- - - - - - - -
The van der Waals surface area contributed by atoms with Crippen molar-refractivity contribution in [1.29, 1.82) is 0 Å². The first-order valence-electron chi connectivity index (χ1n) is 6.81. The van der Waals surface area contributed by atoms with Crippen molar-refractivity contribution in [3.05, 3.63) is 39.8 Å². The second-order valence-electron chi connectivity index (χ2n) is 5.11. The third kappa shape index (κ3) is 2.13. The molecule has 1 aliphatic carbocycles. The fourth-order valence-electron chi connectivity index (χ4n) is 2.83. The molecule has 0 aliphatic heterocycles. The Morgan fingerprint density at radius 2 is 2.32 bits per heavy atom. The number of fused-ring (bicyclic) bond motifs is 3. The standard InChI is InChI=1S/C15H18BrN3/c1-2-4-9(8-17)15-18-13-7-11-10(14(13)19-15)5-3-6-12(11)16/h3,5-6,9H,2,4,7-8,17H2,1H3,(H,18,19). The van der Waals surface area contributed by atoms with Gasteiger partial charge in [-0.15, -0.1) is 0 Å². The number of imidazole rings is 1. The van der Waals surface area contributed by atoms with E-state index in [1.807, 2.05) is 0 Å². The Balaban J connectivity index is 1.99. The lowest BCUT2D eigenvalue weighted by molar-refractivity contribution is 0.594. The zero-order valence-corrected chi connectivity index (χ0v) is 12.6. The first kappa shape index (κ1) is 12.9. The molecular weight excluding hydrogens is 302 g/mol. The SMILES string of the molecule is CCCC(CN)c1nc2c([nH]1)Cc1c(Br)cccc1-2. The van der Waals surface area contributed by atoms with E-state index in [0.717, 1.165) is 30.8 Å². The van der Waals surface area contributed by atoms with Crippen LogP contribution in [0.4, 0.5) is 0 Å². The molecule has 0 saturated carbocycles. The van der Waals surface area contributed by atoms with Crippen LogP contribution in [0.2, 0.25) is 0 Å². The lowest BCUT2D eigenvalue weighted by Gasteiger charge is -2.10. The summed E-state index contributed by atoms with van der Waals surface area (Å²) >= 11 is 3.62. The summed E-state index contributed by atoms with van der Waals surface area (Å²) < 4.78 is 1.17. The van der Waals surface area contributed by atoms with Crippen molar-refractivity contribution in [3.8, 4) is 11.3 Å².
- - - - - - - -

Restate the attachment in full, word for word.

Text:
The van der Waals surface area contributed by atoms with Crippen molar-refractivity contribution in [1.29, 1.82) is 0 Å². The first-order valence-electron chi connectivity index (χ1n) is 6.81. The van der Waals surface area contributed by atoms with Crippen molar-refractivity contribution in [3.05, 3.63) is 39.8 Å². The second-order valence-electron chi connectivity index (χ2n) is 5.11. The third kappa shape index (κ3) is 2.13. The molecule has 1 aliphatic carbocycles. The fourth-order valence-electron chi connectivity index (χ4n) is 2.83. The molecule has 0 aliphatic heterocycles. The Morgan fingerprint density at radius 2 is 2.32 bits per heavy atom. The number of fused-ring (bicyclic) bond motifs is 3. The standard InChI is InChI=1S/C15H18BrN3/c1-2-4-9(8-17)15-18-13-7-11-10(14(13)19-15)5-3-6-12(11)16/h3,5-6,9H,2,4,7-8,17H2,1H3,(H,18,19). The van der Waals surface area contributed by atoms with Gasteiger partial charge in [-0.15, -0.1) is 0 Å². The number of imidazole rings is 1. The van der Waals surface area contributed by atoms with E-state index in [1.807, 2.05) is 0 Å². The Balaban J connectivity index is 1.99. The lowest BCUT2D eigenvalue weighted by molar-refractivity contribution is 0.594. The zero-order valence-corrected chi connectivity index (χ0v) is 12.6. The first kappa shape index (κ1) is 12.9. The molecular weight excluding hydrogens is 302 g/mol. The SMILES string of the molecule is CCCC(CN)c1nc2c([nH]1)Cc1c(Br)cccc1-2. The van der Waals surface area contributed by atoms with E-state index in [0.717, 1.165) is 30.8 Å². The van der Waals surface area contributed by atoms with Crippen LogP contribution in [0.4, 0.5) is 0 Å². The molecule has 0 saturated carbocycles. The van der Waals surface area contributed by atoms with Crippen LogP contribution in [0.2, 0.25) is 0 Å². The lowest BCUT2D eigenvalue weighted by Gasteiger charge is -2.10. The summed E-state index contributed by atoms with van der Waals surface area (Å²) >= 11 is 3.62. The summed E-state index contributed by atoms with van der Waals surface area (Å²) < 4.78 is 1.17. The van der Waals surface area contributed by atoms with Crippen molar-refractivity contribution in [3.8, 4) is 11.3 Å².